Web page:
The Best Places to Donate All Your Unwanted Items

published Dec 9, 2020
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donation box filled with clothes

I feel like I’m drowning in stuff. There are days I look around my just-shy-of-1,000-square- foot apartment (which I cohabitate with a husband and 5-year-old twins) and think it would be better if we just got an enormous dumpster instead of trying to Tetris our belongings into the kitchen/bath/kids room.

But one thing that makes me despondent more than the mismanagement of the Covid crisis is being wasteful. I’m not a KonMari type of person. I don’t thank things for coming into my life and then toss them. I thank them and give them value and then let them take up space in my home and mind until I feel like the walls are closing in.

Which is why I recently found myself doing a deep dive into the best places to donate my goods

But First, the Right Way to Donate

It’s important to note that donations should be in clean, workable order and also: No one wants your old prom dress (unless it’s a specific kind of drive like Project G.L.A.M). In addition to Covid restrictions, many places have halted goods acceptance because editing through bikini bottoms, stretched-out gym shorts, and moth-eaten cashmere takes away from the task at hand—helping those in need. Always call or email prior to dropping off items to make sure the organization is truly getting what they need. 

The Best Places to Donate Unwanted Goods

  1. Your children’s school: Schools may have pivoted to remote learning schedule, but there are still families that need warm clothing for their school-age children. I coordinated with the on-staff social workers at my kindergartners’ school to determine the items most needed and dropped off snow boots and ski pants that my littles got too big for before they were ever worn.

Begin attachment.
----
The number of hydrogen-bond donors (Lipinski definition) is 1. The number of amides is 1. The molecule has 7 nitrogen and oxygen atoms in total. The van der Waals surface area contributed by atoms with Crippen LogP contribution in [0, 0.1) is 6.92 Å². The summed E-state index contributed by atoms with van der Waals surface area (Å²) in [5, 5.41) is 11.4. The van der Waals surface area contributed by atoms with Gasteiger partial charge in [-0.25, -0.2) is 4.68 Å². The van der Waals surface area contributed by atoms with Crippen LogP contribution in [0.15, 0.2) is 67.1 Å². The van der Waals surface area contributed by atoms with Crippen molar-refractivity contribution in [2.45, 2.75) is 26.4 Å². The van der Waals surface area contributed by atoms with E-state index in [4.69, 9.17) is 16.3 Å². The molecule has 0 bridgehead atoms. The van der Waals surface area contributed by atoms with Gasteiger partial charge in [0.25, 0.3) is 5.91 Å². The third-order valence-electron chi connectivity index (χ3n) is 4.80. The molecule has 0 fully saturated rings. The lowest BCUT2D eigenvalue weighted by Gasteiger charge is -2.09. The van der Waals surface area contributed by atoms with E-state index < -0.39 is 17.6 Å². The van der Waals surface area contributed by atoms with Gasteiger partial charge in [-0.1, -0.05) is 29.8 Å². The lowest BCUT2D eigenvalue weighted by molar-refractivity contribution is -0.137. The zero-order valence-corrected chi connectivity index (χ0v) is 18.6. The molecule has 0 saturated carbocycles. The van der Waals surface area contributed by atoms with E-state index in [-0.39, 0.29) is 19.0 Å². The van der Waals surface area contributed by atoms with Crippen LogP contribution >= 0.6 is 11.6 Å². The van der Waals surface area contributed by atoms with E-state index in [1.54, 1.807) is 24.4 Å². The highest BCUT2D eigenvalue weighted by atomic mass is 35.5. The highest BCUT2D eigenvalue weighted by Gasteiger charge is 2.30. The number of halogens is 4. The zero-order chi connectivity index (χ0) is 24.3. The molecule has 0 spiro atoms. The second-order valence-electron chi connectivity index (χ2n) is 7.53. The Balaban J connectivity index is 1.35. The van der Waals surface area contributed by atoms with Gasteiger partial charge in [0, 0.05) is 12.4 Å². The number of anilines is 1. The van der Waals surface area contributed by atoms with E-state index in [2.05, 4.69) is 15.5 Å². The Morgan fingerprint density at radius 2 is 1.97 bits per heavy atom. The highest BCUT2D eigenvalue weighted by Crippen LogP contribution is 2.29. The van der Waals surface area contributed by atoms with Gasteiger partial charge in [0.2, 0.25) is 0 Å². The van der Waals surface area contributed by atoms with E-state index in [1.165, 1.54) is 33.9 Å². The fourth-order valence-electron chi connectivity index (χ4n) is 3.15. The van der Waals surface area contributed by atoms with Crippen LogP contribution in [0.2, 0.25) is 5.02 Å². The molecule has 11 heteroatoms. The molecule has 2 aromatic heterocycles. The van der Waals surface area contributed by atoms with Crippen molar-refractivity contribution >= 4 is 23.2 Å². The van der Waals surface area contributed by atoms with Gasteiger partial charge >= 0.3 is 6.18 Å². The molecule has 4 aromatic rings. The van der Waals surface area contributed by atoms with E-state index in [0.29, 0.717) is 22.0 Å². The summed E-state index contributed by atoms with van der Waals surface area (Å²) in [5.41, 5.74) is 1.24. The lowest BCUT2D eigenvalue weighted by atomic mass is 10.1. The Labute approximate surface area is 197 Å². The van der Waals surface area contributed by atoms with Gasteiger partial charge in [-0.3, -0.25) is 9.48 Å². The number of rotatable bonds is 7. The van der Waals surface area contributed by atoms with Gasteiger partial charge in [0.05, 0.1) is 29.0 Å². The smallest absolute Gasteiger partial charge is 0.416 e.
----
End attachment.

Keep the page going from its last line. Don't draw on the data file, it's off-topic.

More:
2. Vietnam Veterans of America: Toys, bikes, clothing, dishes—if it’s small enough for one person to carry it, Vietnam Veterans of America will take it. What makes the PickupPlease initiative so amazing is that they—you guessed it—pick up your donations. Add the fact that you can arrange it all online, and it’s a winner. Small kitchen appliances and electronics are also accepted as are unopened beauty and grooming products. If you’re not sure if an item is acceptable, send an email or call prior to packing.  
  3. Project Beauty Share: If you’re like me, you probably have a moisturizer with texture that isn’t your favorite or a shampoo with a scent just a bit off for your liking. The West Coast-based Project Beauty Share collects gently-used and brand-new beauty and personal care products. These products are donated to women and families overcoming abuse, addiction, homelessness, and poverty. Visit the website for info on drop-off centers, mailing address, and a list of accepted items.
  4. Animal shelters: Textile waste is one of my pet peeves. That’s where animal shelters come in. Animal Care Centers of NYC is local to me and takes old towels, sheets, and shams. They also accept pillows, something we never seem to get just right for our bed.